Police have sent a stern message to those trading in counterfeit goods across Gauteng - that their days are numbered.
On Tuesday, police destroyed heaps of counterfeit goods - estimated to be worth more than R500m - at a storage factory in Clayville, Johannesburg.
The goods were confiscated during various police operations between August last year and January 2019.
The destroyed goods were mainly clothing and footwear items, stored in plastic bags. They were thrown into a shredding machine and the remnants will be taken to a nearby dumping site.
Gauteng police commissioner Lieutenant General Elias Mawela said the net was closing in on all those who continue trading in illegal goods.
Mawela described the counterfeit goods business as a Transnational Organised Crime syndicate which was operated by locals and foreign nationals.
"We want to inform our communities that we are not to going to accept people trading in goods that are not approved by the South African Bureau of Standards. We are doing this to protect our small and emerging businesses in the province, because it has become difficult for them to prosper when they compete with people who trade in counterfeit goods.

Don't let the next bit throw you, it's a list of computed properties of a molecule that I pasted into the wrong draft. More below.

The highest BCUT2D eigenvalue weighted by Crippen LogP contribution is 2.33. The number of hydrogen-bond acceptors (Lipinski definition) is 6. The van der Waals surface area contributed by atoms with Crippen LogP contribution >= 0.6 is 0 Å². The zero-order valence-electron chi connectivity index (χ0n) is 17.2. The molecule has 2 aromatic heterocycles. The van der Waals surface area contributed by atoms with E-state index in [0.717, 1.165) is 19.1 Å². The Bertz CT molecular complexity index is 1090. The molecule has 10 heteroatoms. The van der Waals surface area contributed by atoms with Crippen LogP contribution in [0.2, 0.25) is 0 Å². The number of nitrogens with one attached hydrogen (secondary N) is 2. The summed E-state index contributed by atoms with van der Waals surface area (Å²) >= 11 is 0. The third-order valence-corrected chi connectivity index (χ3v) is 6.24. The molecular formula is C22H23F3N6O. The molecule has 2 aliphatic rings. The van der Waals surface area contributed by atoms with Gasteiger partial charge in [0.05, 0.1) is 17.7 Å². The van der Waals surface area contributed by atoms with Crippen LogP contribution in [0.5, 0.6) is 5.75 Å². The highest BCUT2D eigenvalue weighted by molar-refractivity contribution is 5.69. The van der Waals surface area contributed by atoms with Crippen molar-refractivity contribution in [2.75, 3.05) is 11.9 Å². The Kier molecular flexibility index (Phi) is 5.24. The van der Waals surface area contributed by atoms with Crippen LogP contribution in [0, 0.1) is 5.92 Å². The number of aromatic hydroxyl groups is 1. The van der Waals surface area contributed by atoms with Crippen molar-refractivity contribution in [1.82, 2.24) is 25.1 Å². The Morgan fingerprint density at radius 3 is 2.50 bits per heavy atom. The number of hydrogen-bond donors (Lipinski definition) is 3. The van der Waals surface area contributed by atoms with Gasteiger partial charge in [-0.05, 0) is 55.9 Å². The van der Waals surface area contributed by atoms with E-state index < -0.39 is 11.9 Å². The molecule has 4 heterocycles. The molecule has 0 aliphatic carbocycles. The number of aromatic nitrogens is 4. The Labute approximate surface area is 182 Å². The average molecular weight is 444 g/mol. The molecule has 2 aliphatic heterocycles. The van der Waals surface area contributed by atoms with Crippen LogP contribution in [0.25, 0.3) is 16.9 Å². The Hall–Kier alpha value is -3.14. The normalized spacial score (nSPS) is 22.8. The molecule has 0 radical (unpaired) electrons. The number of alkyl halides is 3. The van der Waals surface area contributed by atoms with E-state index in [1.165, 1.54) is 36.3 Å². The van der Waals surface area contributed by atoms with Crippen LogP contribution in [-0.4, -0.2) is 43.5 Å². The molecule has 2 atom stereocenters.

"We have prioritised this operation and we will hit all those who practice this illegal behaviour in the pocket. When we raid warehouses where some of these goods are stored, we find documents that give us leads. Our investigations are continuing and more arrests will be made," he said.
He added that they had also involved the Asset Forfeiture Unit to confiscate some of the warehouses where the illegal goods were stored.
Smuggled into the country
"Some of these goods were smuggled into the country and in some instances, criminals bring machines from overseas to illegally manufacture goods in the country. We urge our people to be our eyes and ears. We call on them to protect our officers when they raid such places and refrain from attacking our members," he concluded.
Recently, police came under fire when they tried to raid buildings in Johannesburg, where it was suspected that occupants were trading in illegal goods.
Community Safety MEC Sizakele Nkosi-Malobane said the counterfeit goods had been destroyed to demonstrate transparency to the public, and that the illegal products were not being sold by police upon confiscation.
"There are accusations that our offices are selling these goods and its a lie. Every three months, we destroy these goods and now we felt that we should invite the media to demonstrate to our people how these goods are destroyed. Some of the people that we have confiscated these goods from are illegal immigrants.
"There are also South African nationals who go overseas and bring these illegal goods into the country. We are warning everybody that whoever is part of this syndicate, we will arrest them and confiscate their goods," she said.